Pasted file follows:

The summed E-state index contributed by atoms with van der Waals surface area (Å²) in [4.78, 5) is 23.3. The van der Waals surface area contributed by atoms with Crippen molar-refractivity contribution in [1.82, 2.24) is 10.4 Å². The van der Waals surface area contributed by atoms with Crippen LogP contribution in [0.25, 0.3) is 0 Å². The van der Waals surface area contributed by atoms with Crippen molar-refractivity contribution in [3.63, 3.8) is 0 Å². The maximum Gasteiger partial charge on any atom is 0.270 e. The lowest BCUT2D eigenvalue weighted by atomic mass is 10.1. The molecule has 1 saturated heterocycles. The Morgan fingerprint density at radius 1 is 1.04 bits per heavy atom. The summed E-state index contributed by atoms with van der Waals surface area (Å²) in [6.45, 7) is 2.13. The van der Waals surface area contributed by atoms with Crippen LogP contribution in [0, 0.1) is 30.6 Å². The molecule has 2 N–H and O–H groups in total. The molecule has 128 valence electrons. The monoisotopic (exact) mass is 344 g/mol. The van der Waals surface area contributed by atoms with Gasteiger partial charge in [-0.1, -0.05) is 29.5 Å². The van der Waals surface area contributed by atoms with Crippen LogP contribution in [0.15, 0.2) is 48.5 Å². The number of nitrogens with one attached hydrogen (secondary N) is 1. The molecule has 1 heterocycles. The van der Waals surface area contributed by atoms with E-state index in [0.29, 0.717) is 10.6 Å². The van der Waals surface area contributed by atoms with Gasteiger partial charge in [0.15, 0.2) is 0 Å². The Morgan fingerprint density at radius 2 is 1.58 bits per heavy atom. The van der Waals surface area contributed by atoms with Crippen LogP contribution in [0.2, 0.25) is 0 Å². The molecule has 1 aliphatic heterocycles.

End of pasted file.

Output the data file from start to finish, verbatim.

The summed E-state index contributed by atoms with van der Waals surface area (Å²) in [4.78, 5) is 23.3. The van der Waals surface area contributed by atoms with Crippen molar-refractivity contribution in [1.82, 2.24) is 10.4 Å². The van der Waals surface area contributed by atoms with Crippen LogP contribution in [0.25, 0.3) is 0 Å². The van der Waals surface area contributed by atoms with Crippen molar-refractivity contribution in [3.63, 3.8) is 0 Å². The maximum Gasteiger partial charge on any atom is 0.270 e. The lowest BCUT2D eigenvalue weighted by atomic mass is 10.1. The molecule has 1 saturated heterocycles. The Morgan fingerprint density at radius 1 is 1.04 bits per heavy atom. The summed E-state index contributed by atoms with van der Waals surface area (Å²) in [6.45, 7) is 2.13. The van der Waals surface area contributed by atoms with Crippen LogP contribution in [0, 0.1) is 30.6 Å². The molecule has 2 N–H and O–H groups in total. The molecule has 128 valence electrons. The monoisotopic (exact) mass is 344 g/mol. The van der Waals surface area contributed by atoms with Gasteiger partial charge in [-0.1, -0.05) is 29.5 Å². The van der Waals surface area contributed by atoms with Crippen LogP contribution in [0.15, 0.2) is 48.5 Å². The number of nitrogens with one attached hydrogen (secondary N) is 1. The molecule has 1 heterocycles. The van der Waals surface area contributed by atoms with E-state index in [0.29, 0.717) is 10.6 Å². The van der Waals surface area contributed by atoms with Gasteiger partial charge in [0.15, 0.2) is 0 Å². The Morgan fingerprint density at radius 2 is 1.58 bits per heavy atom. The van der Waals surface area contributed by atoms with Crippen LogP contribution in [0.2, 0.25) is 0 Å². The molecule has 1 aliphatic heterocycles.